Our divisions have been very active in fundraising for the order and all our charitable works.  Sons of Aidan, Division III at the Catholic University has hosted poker tournaments and a Super Bowl pool as well. Charles Carroll of Carrollton, Division II from Bowie is hosting their annual trip to Ireland raffle.  Only 300 tickets will be sold at $25 a chance. The winner will be announced at their annual St. Patrick Vigil Mass and Social.

Something new that may be of interest, on a National level, is our new program aptly named “Prayers and Pints.” This is a simple day of Spiritual Reflection, Reconciliation and celebration of the Eucharist led by our Assistant State Chaplain Father Rob Walsh (Division III,) followed by good natured fellowship at a local pub.  If anyone wants details on this type of event, contact me personally at!

House Hears Human Rights Issue

Aideen Gilmore testifying before the House Human Rights and Oversight Committee

At a September Congressional subcommittee hearing Aideen Gilmore, the Deputy Director of the Belfast based and highly respected Committee on the Administration of Justice (CAJ) testified.  National FFAI Chairman, Sean Pender noted, We can not be lulled into the thought that the work in the North is over. Ms.Gilmore highlighted the fact that while there has been much progress in the North there are still many areas that need continued attention. She testified that many of the main components of the Good Friday agreement (GFA), such as a Bill of Rights have not been implemented; the challenge of dealing with the past has not been addressed as it was envisioned in the GFA.

Additionally, she added that the economic improvement that the North has seen has not resulted in improvements in many of the most deprived areas.  She cited recent economic studies published in March of 2010 that supported these statements.  It is troubling that these studies report that 16 of the 20 most deprived areas are Catholic.  More troubling is that the areas that had experienced the worst levels of violence are economically no better and in some cases worst off than they were during the troubles.  The concern here of course is that if these areas are not experiencing a peace dividend it could lead to disenchantment for the overall peace process.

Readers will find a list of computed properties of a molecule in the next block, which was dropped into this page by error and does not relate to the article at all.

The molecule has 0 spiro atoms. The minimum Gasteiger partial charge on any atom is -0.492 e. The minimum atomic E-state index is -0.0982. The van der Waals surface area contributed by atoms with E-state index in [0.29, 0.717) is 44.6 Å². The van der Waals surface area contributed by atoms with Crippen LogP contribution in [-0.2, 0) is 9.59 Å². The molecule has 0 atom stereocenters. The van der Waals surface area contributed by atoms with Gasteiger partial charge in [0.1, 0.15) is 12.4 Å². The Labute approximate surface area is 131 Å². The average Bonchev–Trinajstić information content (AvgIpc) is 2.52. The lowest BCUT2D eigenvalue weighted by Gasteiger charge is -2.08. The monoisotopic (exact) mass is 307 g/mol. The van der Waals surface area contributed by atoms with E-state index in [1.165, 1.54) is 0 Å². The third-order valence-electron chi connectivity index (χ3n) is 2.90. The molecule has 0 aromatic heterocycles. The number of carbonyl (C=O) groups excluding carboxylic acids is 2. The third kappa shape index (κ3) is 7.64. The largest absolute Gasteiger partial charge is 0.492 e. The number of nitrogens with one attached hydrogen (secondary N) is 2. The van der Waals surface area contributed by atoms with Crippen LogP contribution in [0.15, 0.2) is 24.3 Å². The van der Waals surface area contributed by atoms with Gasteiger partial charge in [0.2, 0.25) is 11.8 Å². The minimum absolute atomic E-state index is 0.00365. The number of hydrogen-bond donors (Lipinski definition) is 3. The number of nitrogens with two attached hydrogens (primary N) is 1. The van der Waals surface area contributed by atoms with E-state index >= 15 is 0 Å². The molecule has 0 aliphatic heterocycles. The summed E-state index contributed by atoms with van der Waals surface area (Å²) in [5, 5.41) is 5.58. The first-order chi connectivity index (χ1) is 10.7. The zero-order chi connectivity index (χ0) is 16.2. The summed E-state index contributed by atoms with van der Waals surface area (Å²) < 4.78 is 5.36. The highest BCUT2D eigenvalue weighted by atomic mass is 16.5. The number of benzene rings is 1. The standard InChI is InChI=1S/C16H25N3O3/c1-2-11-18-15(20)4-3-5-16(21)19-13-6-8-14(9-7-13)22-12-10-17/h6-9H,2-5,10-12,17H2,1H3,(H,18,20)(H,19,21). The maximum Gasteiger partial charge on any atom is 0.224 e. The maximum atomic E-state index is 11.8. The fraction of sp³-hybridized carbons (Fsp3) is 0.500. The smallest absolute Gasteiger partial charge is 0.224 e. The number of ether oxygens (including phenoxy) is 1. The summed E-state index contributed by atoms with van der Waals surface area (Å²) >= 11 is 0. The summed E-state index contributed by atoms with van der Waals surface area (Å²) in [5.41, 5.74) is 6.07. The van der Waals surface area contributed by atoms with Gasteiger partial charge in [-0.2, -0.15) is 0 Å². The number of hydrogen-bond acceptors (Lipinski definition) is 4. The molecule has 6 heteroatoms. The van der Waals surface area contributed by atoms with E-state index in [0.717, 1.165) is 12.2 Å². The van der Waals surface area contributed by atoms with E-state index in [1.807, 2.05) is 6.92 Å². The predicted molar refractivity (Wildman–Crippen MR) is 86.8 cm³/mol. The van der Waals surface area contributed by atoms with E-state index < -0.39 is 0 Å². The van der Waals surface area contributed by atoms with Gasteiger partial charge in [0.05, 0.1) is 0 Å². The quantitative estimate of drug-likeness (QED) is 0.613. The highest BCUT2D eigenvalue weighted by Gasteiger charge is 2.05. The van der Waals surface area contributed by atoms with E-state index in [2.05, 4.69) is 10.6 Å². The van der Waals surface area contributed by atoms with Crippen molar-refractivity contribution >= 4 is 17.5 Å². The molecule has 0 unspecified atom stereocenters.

Father Sean McManus, president of the Capitol Hill-based Irish National Caucus rated the House Human Rights Hearing on Northern Ireland a great success. Fr. McManus noted that the witness on Northern Ireland, Aideen Gilmore was entirely excellent.  Ms Gilmore told the Subcommittee on International Organizations, Human Rights and Oversight, Chaired by Congressman Russ Carnahan (D.MO), While a lot of progress has undoubtedly been made in Northern Ireland … We would urge continued vigilance and support for the protection of human rights and equality in Northern Ireland as a means of embedding and sustaining peace.  Fr. Mc Manus praised Congressman Carnahan saying, He deserves great credit. Irish-Americans are deeply grateful for his support of human rights and equality in Northern Ireland.